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Figure That: Professor Deborah King Analyzes the Biomechanics of Figure Skating

Written by Gillian Smith

Professor Debroah King (left) with students in the lab.

For some, figure skating is an art form. For Deborah King, associate professor of exercise and sport sciences, it is one of the most challenging biomechanical problems she has ever tried to solve.

King first started studying figure skating in the mid-’90s, during a stint as a research assistant for the United States Olympic Committee. While working at a sport sciences camp for U.S. Figure Skating, she tested junior Olympic skaters on conditioning, flexibility, and technique.

She is currently the vice chair of the U.S. Figure Skating Sport Science and Medicine Committee, working in their high performance subcommittee.

King’s main involvement with figure skating has been the biomechanics of skills -- jumps, spins, and footwork -- and how the skaters transition from the lower-level skills to the higher ones, such as going from a single rotation to a triple.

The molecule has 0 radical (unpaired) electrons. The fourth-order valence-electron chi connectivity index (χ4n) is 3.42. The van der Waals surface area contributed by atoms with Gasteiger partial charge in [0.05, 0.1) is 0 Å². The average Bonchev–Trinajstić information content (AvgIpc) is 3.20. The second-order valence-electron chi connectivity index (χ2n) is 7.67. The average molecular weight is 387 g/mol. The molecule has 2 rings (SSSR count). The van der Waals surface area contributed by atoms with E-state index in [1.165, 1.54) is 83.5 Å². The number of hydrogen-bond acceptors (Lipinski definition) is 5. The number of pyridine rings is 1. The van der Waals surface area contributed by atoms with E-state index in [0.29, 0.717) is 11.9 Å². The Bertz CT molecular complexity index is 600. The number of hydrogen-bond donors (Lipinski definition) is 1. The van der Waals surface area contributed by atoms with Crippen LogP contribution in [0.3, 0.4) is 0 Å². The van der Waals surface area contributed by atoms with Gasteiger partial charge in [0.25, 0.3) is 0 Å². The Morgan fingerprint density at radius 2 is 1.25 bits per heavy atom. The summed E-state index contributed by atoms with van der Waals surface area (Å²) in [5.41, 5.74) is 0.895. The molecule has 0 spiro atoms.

“[The coaches] have endless questions,” King says. “Often what seems like a fairly simple question is really quite complex, and trying to figure out the answer is a challenging problem.”

NBC Learn recently featured King in “Figuring Out Figuring Skating,” one of a series of 16 videos that explore the science behind some of the Winter Olympic sports. In the video, King explained the law of conservation of angular momentum.

“It was pretty fun,” King says. “I had to spin on a chair to demonstrate the science behind a spin” -- how a skater spins more slowly when the arms are outspread and more quickly when the arms are tucked into the body -- “and I was very dizzy at the end.”

King also discussed how skaters achieve angular momentum and vertical velocity in a jump by analyzing footage of Rachael Flatt, the 2010 U.S. champion and Olympian, taken with a Phantom Cam, which can shoot up to 1,500 frames per second.

King has to take into consideration if the measuring tools -- motion capture video system -- will work with water and cold temperatures during competition.

“The logistical challenge of collecting the data on an athlete during the competition makes the whole experience,” King says.

The best part of doing biomechanical research on the skaters, says King, is that the results from her studies can be applied to other skaters and may help them reach Olympic status.



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